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Often, in the network can be found code like this:

private static final String SQL = "SELECT * FROM table_name";

and for this SQL query is used PreparedStatement. Why?
As i know, PreparedStatement spend time to precompile SQL statement. It turns out so that the Statement is faster than a PreparedStatement. Or I'm mistaken?

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3 Answers 3

up vote 6 down vote accepted

Prepared statements are much faster when you have to run the same statement multiple times, with different data. Thats because SQL will validate the query only once, whereas if you just use a statement it will validate the query each time.

The other benefit of using PreparedStatements is to avoid causing a SQL injection vulnerability - though in your case your query is so simple you haven't encountered that.

For your query, the difference between running a prepared statement vs a statement is probably negligible.

EDIT: In response to your comment below, you will need to look closely at the DAO class to see what it is doing. If for example, each time the method is called it re-creates the prepared statement then you will lose any benefit of using prepared statements.

What you want to achieve, is the encapsulation of your persistence layer so that their is no specific call to MySQL or Postgres or whatever you are using, and at the same time take advantage of the performance and security benefits of things like prepared statements. To do this you need to rely on Java's own objects such as PreparedStatement,.

I personally would build my own DAO class for doing CRUD operations, using Hibernate underneath and the Java Persistence API to encapsulate it all, and that should use prepared statements for the security benefits. If you have a specific use-case for doing repeated operations, then I would be inclined to wrap that within its own object.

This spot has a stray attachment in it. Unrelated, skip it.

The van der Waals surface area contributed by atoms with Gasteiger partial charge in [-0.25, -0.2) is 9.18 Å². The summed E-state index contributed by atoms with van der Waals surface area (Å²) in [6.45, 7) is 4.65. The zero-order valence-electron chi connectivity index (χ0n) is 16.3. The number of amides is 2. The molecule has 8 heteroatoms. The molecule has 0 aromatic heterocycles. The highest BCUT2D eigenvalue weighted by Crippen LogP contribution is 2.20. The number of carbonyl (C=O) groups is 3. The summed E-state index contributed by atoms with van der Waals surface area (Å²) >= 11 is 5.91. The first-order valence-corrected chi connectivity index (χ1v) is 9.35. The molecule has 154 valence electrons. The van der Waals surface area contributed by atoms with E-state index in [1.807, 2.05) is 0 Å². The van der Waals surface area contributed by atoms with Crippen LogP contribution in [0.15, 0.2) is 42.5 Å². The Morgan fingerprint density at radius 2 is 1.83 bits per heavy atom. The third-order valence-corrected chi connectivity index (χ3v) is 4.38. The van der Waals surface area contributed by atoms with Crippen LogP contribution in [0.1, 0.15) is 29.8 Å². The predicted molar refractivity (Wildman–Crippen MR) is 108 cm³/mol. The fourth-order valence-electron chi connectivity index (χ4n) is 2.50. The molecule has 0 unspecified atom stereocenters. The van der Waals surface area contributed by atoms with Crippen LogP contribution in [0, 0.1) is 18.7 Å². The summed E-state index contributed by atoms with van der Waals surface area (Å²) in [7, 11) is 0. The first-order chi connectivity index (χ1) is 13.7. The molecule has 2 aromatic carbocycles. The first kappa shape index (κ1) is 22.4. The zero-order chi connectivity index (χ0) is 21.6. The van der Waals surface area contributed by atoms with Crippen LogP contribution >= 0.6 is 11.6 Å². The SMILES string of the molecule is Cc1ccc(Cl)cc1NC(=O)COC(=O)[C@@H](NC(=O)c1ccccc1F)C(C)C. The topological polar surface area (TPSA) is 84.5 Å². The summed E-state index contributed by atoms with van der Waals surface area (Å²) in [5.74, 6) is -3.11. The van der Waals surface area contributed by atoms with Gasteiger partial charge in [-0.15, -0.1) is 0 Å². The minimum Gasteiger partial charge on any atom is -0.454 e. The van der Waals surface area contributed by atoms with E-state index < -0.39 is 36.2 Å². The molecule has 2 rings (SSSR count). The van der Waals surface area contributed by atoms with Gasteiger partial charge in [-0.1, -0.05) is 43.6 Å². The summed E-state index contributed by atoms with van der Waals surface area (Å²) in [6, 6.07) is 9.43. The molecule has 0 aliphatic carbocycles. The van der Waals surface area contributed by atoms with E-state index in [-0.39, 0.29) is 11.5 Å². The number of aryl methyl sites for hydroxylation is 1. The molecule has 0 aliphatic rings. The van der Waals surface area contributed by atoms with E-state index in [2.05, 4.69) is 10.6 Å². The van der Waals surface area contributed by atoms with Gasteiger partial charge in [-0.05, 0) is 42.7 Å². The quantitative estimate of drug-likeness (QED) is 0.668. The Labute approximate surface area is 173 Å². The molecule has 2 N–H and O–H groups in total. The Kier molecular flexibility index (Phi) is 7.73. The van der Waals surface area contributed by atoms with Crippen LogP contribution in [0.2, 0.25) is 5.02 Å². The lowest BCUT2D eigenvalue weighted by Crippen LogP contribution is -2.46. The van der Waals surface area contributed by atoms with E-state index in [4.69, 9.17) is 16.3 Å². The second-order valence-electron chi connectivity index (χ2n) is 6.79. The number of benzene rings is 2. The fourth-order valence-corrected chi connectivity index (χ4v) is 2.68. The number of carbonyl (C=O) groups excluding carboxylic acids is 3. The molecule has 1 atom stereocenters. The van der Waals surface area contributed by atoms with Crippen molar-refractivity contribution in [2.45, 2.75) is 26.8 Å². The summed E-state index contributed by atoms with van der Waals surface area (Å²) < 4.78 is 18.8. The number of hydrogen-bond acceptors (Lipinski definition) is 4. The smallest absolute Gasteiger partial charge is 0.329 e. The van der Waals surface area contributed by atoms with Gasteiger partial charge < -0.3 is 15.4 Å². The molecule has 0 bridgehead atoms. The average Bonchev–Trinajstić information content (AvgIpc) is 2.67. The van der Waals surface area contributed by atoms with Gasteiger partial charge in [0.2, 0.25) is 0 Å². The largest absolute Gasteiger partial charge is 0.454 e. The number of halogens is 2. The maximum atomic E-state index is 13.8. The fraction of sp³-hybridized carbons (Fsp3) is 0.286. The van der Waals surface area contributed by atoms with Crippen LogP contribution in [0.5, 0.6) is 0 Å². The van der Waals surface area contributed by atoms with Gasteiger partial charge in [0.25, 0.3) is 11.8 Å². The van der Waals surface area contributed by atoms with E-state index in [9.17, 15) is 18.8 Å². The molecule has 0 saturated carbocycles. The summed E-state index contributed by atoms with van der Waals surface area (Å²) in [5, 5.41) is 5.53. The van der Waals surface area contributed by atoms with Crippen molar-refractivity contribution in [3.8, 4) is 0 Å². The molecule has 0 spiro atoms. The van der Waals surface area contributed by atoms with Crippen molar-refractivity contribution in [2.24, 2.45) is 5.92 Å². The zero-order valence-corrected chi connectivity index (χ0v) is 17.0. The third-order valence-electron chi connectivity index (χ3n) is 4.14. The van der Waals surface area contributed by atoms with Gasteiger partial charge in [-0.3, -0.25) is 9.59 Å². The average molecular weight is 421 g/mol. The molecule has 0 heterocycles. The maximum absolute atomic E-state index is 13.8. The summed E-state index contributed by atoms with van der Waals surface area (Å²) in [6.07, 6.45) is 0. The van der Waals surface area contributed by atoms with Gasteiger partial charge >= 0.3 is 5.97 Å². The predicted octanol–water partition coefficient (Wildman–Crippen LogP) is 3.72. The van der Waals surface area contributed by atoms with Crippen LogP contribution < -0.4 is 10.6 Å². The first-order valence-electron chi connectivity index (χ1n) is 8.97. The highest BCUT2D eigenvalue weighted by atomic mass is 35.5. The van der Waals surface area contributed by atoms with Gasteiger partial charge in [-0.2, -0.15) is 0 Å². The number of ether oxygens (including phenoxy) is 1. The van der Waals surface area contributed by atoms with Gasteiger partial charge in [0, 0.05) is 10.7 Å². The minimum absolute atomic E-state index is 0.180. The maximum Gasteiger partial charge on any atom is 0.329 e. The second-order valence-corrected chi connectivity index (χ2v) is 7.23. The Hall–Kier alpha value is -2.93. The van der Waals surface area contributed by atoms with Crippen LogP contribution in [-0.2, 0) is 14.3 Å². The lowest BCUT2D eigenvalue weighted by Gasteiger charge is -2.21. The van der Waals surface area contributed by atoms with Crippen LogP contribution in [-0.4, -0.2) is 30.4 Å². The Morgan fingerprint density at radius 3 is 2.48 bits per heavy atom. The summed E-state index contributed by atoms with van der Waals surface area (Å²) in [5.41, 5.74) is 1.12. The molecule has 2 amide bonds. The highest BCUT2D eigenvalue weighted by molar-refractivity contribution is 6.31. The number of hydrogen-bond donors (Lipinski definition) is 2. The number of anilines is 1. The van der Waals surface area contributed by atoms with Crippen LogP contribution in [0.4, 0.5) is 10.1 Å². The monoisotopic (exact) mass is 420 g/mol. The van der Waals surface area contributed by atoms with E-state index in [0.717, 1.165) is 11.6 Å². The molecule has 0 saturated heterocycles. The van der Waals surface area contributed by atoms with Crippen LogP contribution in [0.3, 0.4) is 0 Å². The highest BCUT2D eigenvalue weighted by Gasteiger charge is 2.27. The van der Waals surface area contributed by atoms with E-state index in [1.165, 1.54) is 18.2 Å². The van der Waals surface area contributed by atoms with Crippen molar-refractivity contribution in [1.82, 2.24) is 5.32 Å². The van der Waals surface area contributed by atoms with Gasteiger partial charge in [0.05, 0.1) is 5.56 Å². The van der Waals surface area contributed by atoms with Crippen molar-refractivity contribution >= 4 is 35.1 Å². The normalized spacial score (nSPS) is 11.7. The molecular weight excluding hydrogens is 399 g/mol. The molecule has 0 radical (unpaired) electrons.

Hibernate can be configured to use whatever database vendor you are using via an XML file, and thus it provides really neat encapsulation of your persistence layer. However, it is quite a complicated product to get right!

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I would like to clarify something. In my simple webApp i have DAO class. In this class i have method(take some info by ID) that uses preparedStatement. When calling this method multiple times, how many times preparedStatement will be pre-compile this SQL query? – Ifozest Mar 4 '12 at 18:41
I have edited my main answer for this - it is an interesting part of your question. – christophmccann Mar 4 '12 at 18:44
see edit now for more info. – christophmccann Mar 4 '12 at 18:58
thanks for the detailed answer. Hibernate I have not yet studied, But I will learn soon. In my DAO class method i re-created preparedStatement >.< – Ifozest Mar 4 '12 at 19:31
@christophmccann - SQL will validate the query. I am not sure i understand this. So DB will not check the correctness of SQL commands issued via PreparedStatement (except first query maybe) ? – david blaine Apr 25 '13 at 8:21

Most of the time queries are not as simple as your example. If there is any variation to the query, i.e. any parameters that are not known at compile time, you must use PreparedStatement to avoid SQL injection vulnerabilities. This trumps any performance concerns. If there is any difference between PreparedStatement and Statement, it would be highly dependent on the particular JDBC driver in question and most of the time the penalty will be negligible compare to the cost of going to the database, executing actual query and fetching results back.

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yes, you say the obvious things. But in this query we dont need to set any parameter, and based on that - we will not have SQL injection. – Ifozest Mar 3 '12 at 17:32
So yeah, as others have said if there are no parameters and you only execute once, it might be slightly faster to do Statement instead of PreparedStatement, but I'd rather be consistent and use PreparedStatement always. – MK. Mar 3 '12 at 17:37

Faster is not the consideration here. Parsing of the sql will generally be a tiny part of overall execution. See more at When we use PreparedStatement instead of Statement?

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